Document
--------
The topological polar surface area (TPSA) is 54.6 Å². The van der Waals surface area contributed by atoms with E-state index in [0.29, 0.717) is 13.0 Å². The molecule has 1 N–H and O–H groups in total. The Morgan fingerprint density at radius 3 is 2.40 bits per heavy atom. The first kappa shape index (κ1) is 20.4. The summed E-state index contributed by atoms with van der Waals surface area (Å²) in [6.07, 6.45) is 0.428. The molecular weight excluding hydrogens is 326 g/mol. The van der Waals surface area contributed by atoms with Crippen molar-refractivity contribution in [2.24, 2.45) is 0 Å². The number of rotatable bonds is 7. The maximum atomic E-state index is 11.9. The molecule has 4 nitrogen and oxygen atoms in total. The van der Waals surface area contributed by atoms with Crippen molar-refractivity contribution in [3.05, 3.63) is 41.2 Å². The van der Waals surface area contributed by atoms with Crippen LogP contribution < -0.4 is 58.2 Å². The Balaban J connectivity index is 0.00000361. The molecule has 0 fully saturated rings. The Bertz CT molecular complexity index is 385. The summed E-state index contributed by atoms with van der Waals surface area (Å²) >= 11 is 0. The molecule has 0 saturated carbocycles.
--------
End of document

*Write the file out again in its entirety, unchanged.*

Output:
The topological polar surface area (TPSA) is 54.6 Å². The van der Waals surface area contributed by atoms with E-state index in [0.29, 0.717) is 13.0 Å². The molecule has 1 N–H and O–H groups in total. The Morgan fingerprint density at radius 3 is 2.40 bits per heavy atom. The first kappa shape index (κ1) is 20.4. The summed E-state index contributed by atoms with van der Waals surface area (Å²) in [6.07, 6.45) is 0.428. The molecular weight excluding hydrogens is 326 g/mol. The van der Waals surface area contributed by atoms with Crippen molar-refractivity contribution in [2.24, 2.45) is 0 Å². The number of rotatable bonds is 7. The maximum atomic E-state index is 11.9. The molecule has 4 nitrogen and oxygen atoms in total. The van der Waals surface area contributed by atoms with Crippen molar-refractivity contribution in [3.05, 3.63) is 41.2 Å². The van der Waals surface area contributed by atoms with Crippen LogP contribution < -0.4 is 58.2 Å². The Balaban J connectivity index is 0.00000361. The molecule has 0 fully saturated rings. The Bertz CT molecular complexity index is 385. The summed E-state index contributed by atoms with van der Waals surface area (Å²) >= 11 is 0. The molecule has 0 saturated carbocycles.